For the second consecutive year, the Oilers will pick first overall. Edmonton selected Windsor (OHL) left wing Taylor Hall with the top pick last season. Edmonton general manager Steve Tambellini had tried to swing a deal with Boston to get the second overall pick as well in order to secure both Hall and Plymouth (OHL) center Tyler Seguin, but the B’s kept the pick and selected Seguin.
The rest of the top five sees Colorado picking second, followed by the Panthers, Devils and New York Islanders.
|Bruins answer northern practices question: Lake Placid it is||04.12.11 at 6:25 pm ET|
Given the odd setup of the Bruins and Canadiens’ first-round schedule (thank you, Rush and Lady Gaga), one of the oddities of the B’s trip to Montreal next week is that they will have both Tuesday and Wednesday to practice in between Games 3 and 4.
The question hasn’t been how, but where the B’s will spend next Tuesday and Wednesday. One logical option seemed to be somewhere in Vermont, but the team announced Tuesday that they will head to Lake Placid, N.Y. to practice at the Whiteface Lake Placid Olympic Center.
|Michael Ryder: ‘I know what I have to do’||04.12.11 at 2:35 pm ET|
WILMINGTON — All things considered, Michael Ryder stunk it up down the stretch for the Bruins in the regular season. Playing out the third season of a three-year, $12 million deal Ryder scored just one goal over his last 17 games en route to wrapping up a second consecutive 18-goal campaign.
Through his struggles, the hope for the Bruins was that Ryder could pick it up in the playoffs. Given his 13 points in 11 games in the 2009 playoffs, it wouldn’t seem so inconceivable. It’s far from a sure thing, as the signs of life from the forward seemed minimal at times over the final two months of the season (two goals over 25 games). Ryder had only five points in 13 playoff games last year, but he can understand why fans might expect him to elevate his game come the postseason.
“Playoff time is pretty easy to get pumped up for,” Ryder said in his usual reserved demeanor. “This is what we play for. It’s the most exciting time of the year, and if you can’t have fun and can’t get excited to play, the I think there’s something wrong. I enjoy the playoffs, and I want to make sure I get off to a good start and try to help this team go as far as we can.”
Given his laid-back attitude, it’s no surprise that Ryder rarely shows frustration with any individual struggles. Even prior to the season, Ryder never got too low on the fact that he had a tough year in 2009-10. Yet just as he rarely shows frustration, Ryder is not the type of player to get carried away when things are going right. It seems it isn’t so much a lack of emotion as it is keeping a level head.
“Through my career, I’ve been through everything,” Ryder said. “I’ve been a healthy scratch here and there and I’ve been through tough seasons. I’ve learned a lot from everything. For me, when I stay calm, I know what I have to do. I’ve been in the league long enough, and I know what I have to do to be successful to do things.
“When things go bad, I kind of [have to] calm myself down, even though I don’t show it sometimes,” he admitted. “It takes a toll on you when you don’t score and you’re supposed to score. I just try to stay calm and try to find my way. I guess everyone has their own way of getting out of things.”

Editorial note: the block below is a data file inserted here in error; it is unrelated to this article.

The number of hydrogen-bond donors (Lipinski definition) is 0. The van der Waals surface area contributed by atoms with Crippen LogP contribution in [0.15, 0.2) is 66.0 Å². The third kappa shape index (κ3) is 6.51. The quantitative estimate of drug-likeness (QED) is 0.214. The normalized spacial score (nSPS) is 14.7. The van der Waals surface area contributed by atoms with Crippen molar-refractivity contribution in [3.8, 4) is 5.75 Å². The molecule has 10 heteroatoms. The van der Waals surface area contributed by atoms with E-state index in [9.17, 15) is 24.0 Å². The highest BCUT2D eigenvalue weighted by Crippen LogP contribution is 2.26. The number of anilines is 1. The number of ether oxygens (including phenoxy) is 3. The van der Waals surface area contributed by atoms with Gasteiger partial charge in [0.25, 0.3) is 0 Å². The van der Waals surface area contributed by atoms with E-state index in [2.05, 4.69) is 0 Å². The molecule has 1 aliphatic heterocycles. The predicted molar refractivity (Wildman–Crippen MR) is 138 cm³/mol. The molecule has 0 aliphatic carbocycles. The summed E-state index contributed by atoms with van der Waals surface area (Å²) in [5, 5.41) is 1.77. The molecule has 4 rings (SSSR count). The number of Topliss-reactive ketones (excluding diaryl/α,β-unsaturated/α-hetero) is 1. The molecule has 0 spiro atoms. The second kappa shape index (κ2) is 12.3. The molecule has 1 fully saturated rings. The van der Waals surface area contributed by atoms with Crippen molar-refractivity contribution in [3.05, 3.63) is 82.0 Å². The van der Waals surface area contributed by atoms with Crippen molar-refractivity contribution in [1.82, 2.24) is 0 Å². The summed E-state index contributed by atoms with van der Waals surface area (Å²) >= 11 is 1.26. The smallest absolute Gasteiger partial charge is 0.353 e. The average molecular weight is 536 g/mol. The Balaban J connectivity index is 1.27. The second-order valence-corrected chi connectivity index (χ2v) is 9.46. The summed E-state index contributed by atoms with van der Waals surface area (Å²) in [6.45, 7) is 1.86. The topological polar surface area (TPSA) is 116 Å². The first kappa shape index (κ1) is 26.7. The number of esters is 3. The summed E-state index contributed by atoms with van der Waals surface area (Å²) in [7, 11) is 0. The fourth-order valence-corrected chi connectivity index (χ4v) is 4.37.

The Bruins can only hope that Ryder can find his way out of his funk. Coach Claude Julien, who hasn’t been afraid to make Ryder watch games in the press box as a healthy scratch, is simply trying to look ahead rather than in the past.
“Where [his game] it at doesn’t really matter right now,” Julien said after Tuesday’s practice. “Where it’s going to be when the playoffs start is what should matter. That’s what we’re going to wait and see.
“It’s a new season, it’s a new start, and our worry right now is where we’re going to be as a team.”
|Brad Marchand tones it down: ‘If they hate me, they hate me’||04.12.11 at 1:39 pm ET|
WILMINGTON — It was too predictable that with the Bruins playing the Canadiens in the first round of the playoffs, Brad Marchand‘s stall in the Bruins dressing room had media members awaiting him Tuesday. The B’s forward has not been afraid to speak his mind in the past, especially when it comes to the Habs.
Yet Tuesday, which marked the B’s first postseason practice, Marchand, who earlier in the season said that the Habs like to “shoot their mouths off” and “dive down easy,” was far more complimentary of the Canadiens and was focused more on his excitement to play them.
“It’s going to be a lot of fun,” Marchand said. “The history between the two teams is going to make it very interesting. I know the fans are very excited for it. It’s going to be a great series. They’re a great team over there, and they’ve played very well against us this year, so have to make sure we’re ready.”
Marchand had 21 goals and 20 assists in his rookie season, becoming a fan favorite for his scrappy play and abundance of interesting quotes. He also is responsible for one of the bigger brawls of the season in Feb. 9’s game when he hit James Wisniewski What’s made him so popular in Boston has predictably made him one of the more disliked Bruins in Montreal, but he doesn’t mind.
“I don’t care what the fans [say]. I just want to go out there and play my game and try to help the team any way I can.
“I’m not there to get the fans to hate on me. I’m here to help the team win, and if they hate me, they hate me. That’s how it goes.”
The playoffs begin Thursday, with the B’s hosting the first two games before heading into Montreal for what’s sure to be a hostile environment.